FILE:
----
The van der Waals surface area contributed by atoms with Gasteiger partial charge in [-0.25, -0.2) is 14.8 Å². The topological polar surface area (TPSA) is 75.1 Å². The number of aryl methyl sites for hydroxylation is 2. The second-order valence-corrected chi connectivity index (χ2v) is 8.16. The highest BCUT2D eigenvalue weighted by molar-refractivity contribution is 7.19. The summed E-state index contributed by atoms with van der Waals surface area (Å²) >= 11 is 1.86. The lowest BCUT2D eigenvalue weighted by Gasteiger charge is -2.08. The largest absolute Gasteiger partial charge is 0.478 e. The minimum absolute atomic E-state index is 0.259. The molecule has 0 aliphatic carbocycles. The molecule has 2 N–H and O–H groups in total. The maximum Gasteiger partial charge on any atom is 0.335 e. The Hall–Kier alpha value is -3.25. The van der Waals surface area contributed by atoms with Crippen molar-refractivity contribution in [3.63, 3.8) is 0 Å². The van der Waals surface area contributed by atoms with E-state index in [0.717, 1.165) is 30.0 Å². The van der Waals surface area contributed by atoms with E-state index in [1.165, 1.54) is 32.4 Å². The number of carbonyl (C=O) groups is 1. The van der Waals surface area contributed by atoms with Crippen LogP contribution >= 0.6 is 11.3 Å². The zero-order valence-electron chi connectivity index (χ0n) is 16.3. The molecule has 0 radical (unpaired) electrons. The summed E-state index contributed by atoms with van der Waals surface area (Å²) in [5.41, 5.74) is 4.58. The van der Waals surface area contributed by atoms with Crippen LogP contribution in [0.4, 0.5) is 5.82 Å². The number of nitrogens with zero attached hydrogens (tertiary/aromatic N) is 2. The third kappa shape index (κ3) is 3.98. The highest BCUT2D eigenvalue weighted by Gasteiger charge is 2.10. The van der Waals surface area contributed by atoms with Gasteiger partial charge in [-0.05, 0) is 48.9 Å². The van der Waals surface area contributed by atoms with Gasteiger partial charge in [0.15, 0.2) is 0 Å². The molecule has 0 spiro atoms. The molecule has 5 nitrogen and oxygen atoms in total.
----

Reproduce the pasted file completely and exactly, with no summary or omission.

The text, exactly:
The van der Waals surface area contributed by atoms with Gasteiger partial charge in [-0.25, -0.2) is 14.8 Å². The topological polar surface area (TPSA) is 75.1 Å². The number of aryl methyl sites for hydroxylation is 2. The second-order valence-corrected chi connectivity index (χ2v) is 8.16. The highest BCUT2D eigenvalue weighted by molar-refractivity contribution is 7.19. The summed E-state index contributed by atoms with van der Waals surface area (Å²) >= 11 is 1.86. The lowest BCUT2D eigenvalue weighted by Gasteiger charge is -2.08. The largest absolute Gasteiger partial charge is 0.478 e. The minimum absolute atomic E-state index is 0.259. The molecule has 0 aliphatic carbocycles. The molecule has 2 N–H and O–H groups in total. The maximum Gasteiger partial charge on any atom is 0.335 e. The Hall–Kier alpha value is -3.25. The van der Waals surface area contributed by atoms with Crippen molar-refractivity contribution in [3.63, 3.8) is 0 Å². The van der Waals surface area contributed by atoms with E-state index in [0.717, 1.165) is 30.0 Å². The van der Waals surface area contributed by atoms with E-state index in [1.165, 1.54) is 32.4 Å². The number of carbonyl (C=O) groups is 1. The van der Waals surface area contributed by atoms with Crippen LogP contribution >= 0.6 is 11.3 Å². The zero-order valence-electron chi connectivity index (χ0n) is 16.3. The molecule has 0 radical (unpaired) electrons. The summed E-state index contributed by atoms with van der Waals surface area (Å²) in [5.41, 5.74) is 4.58. The van der Waals surface area contributed by atoms with Crippen LogP contribution in [0.4, 0.5) is 5.82 Å². The number of nitrogens with zero attached hydrogens (tertiary/aromatic N) is 2. The third kappa shape index (κ3) is 3.98. The highest BCUT2D eigenvalue weighted by Gasteiger charge is 2.10. The van der Waals surface area contributed by atoms with Gasteiger partial charge in [-0.05, 0) is 48.9 Å². The van der Waals surface area contributed by atoms with Gasteiger partial charge in [0.15, 0.2) is 0 Å². The molecule has 0 spiro atoms. The molecule has 5 nitrogen and oxygen atoms in total.